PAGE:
( Disponible en anglais seulement )
This month, the Human Rights Tribunal of Ontario released a decision in Weilgosh v. London District Catholic School Board, 2022 HRTO 1194 confirming the approach of the Tribunal that it has concurrent jurisdiction with labour arbitrators over human rights claims by unionized employees.
In Weilgosh, the Tribunal held a preliminary hearing regarding two applications in order to decide whether allegations of a breach of the Human Rights Code in a unionized workplace fall within the exclusive jurisdiction of a labour arbitrator.
In 2021 the Supreme Court of Canada, in Northern Regional Health Authority v. Horrocks, 2021 SCC 42, found that Manitoba’s human rights legislation does not grant concurrent jurisdiction to human rights adjudicators and labour arbitrators with respect to matters engaging the human rights of unionized employees. The Supreme Court held that, in accordance with Manitoba’s statutory regime, labour arbitrators had exclusive jurisdiction over any dispute related to the collective agreement, including human rights issues.
The Human Rights Tribunal of Ontario in Weilgosh has distinguished the Ontario Human Rights Code from the Manitoba legislation and held that in Ontario it was the Legislature’s intent to create a system where the Tribunal would have authority to maintain jurisdiction over human rights issues arising from disputes engaging a collective agreement.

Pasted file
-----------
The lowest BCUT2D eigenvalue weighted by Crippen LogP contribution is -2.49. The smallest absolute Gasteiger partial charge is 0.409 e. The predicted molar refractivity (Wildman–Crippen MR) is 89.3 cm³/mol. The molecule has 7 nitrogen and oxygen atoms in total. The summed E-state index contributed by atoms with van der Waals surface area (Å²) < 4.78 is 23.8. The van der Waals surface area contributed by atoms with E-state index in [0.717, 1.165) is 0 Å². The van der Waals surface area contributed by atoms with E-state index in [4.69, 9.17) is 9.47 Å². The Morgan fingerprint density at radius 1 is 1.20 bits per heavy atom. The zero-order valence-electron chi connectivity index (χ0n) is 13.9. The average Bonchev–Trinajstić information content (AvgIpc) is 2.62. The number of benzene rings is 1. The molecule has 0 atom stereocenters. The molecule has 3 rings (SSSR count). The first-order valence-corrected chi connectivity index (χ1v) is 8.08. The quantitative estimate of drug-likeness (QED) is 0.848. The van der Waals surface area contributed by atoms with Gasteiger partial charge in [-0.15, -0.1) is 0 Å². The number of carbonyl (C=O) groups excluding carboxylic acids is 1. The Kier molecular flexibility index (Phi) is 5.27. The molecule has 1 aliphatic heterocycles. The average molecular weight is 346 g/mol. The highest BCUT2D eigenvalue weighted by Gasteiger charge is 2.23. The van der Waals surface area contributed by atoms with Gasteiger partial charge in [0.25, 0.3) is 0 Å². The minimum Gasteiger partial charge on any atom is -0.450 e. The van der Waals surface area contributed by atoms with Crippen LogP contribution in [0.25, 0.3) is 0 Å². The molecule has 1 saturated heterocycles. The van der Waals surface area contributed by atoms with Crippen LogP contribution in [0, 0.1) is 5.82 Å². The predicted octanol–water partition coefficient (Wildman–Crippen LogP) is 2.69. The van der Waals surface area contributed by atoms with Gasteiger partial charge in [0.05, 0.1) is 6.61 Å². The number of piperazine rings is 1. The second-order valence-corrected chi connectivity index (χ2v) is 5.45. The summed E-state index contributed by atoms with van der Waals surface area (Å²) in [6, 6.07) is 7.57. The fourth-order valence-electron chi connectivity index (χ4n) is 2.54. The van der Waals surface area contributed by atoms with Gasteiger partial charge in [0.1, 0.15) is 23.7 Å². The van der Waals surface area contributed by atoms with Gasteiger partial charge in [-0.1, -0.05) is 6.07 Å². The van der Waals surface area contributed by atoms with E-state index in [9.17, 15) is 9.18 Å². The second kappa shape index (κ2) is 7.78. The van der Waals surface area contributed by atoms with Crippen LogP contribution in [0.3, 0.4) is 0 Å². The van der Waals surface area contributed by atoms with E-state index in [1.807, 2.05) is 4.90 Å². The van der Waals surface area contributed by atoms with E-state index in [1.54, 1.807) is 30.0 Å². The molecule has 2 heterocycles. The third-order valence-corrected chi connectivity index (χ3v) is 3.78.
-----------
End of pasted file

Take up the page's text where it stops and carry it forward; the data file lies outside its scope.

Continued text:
In its reasons, the Tribunal noted that the Code grants it a broad power to defer a hearing pending the completion of another process and to dismiss an application if it deems that another proceeding, such as an arbitration, has appropriately dealt with the issues raised. The Tribunal found that the Legislature empowered it to decide on a case-by-case basis whether to maintain its jurisdiction over a matter engaging legal rights protected by the Code.
This recent decision by the Human Rights Tribunal of Ontario has confirmed the Tribunal’s existing approach and perpetuates the existing system in which decisions by labour arbitrators might not be final, and employers may be required to re-litigate issues decided in grievance arbitrations, increasing costs for employers, such as school boards, at a time when resources and time are very limited.
School boards should ensure that they updated policies and procedures to protect employees’ Code protected rights, that there are processes to ensure efficient, effective neutral investigations of potential breaches of the Code, and that resolutions may be facilitated before a dispute results in both a grievance and an application to the Tribunal.
Should you have any questions, please feel free to reach out to a member of Miller Thomson’s Education group.